I just returned from the annual meetings of the Association of Schools of Public Health (ASPH) and American Public Health Association (APHA), this year held in our Nation’s capital. It's always wonderful to catch up with my decanal colleagues from the other accredited schools of public health, discuss key issues and collectively move the academic public health agenda forward. This was my 10th ASPH annual meeting! As chair of the ASPH Diversity Committee, I am thrilled that this year, my friend and colleague Dr. Howard Koh, our nation’s Assistant Secretary of Health graciously accepted my invitation to discuss the nation's approach to reducing health disparities among minorities. He then focused on potential collaborative roles for academic public health.
Envisioning academic and governmental public health working together is easy--schools of public health have long been involved in key research and practice projects aimed at reducing health disparities and we also remain committed to increasing minority scholars in our field. Our own school grew from the core belief that good health is the right of all people around the globe and that core remains today, connected to our teaching, research and practice.
During a one day meeting of all deans of accredited schools of public health, we were addressed by HHS Secretary of Health Kathleen Sebelius (check out the link, she is incredibly impressive)!
You know, the U.S. Capitol is a beautiful and awe-inspiring site in Washington, D.C. with its majestic dome rising up on one end of the mall --- it's a shame the people who "live in it" don't get along so well these days. One of the many profound outcomes of the current Congressional disharmony is a negative hit to key budgets that ultimately fund a wide range of programs aimed at creating and sustaining a nation designed to allow attainment of good health for all. I was heartened that our nation's top health policy administrators fully know what's at stake and are fighting for our health and well-being.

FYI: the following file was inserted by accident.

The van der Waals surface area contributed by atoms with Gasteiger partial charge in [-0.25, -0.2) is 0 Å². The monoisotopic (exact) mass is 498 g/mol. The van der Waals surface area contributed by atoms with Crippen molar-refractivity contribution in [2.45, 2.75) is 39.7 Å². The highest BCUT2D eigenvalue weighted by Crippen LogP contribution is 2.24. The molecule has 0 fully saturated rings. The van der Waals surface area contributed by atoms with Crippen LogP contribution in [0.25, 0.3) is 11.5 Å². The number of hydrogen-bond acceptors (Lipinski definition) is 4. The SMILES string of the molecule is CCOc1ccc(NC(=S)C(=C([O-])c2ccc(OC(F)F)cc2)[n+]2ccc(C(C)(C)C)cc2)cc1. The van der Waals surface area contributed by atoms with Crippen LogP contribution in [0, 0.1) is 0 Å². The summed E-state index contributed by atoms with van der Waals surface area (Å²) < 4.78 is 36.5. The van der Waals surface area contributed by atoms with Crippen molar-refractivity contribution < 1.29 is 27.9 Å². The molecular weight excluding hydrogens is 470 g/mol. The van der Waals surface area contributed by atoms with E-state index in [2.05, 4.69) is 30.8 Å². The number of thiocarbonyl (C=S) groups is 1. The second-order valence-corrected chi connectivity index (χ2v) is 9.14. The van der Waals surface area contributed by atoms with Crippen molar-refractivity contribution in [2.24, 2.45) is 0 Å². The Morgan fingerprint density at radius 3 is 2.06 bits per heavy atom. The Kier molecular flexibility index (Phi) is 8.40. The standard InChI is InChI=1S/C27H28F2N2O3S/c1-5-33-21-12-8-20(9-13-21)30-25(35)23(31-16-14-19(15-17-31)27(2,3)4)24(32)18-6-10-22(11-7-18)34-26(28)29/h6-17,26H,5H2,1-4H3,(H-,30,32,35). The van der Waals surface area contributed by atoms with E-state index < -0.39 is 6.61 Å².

Every year, Schools host alumni receptions during APHA. We encountered only one "challenge" at this year's Drexel School of Public Health reception - - the room was too small! Folks spilled out to the hall, enjoying the food and drink and catching up. This is the kind of problem a dean loves! It was wonderful to see friends of our school and hear about the ongoing successes of our alumni (and how well-prepared people are when they graduate from Drexel!) Whether it’s social media like Facebook or Twitter, good ol’ snail mail, email or phone, keep in touch. If you don’t receive it, sign up for our newsletter and note that autumn's Interaction Magazine is out and about. Interaction is a great way to get a sense of our School community and the work we do. See you next year at ASPH/APHA in San Francisco!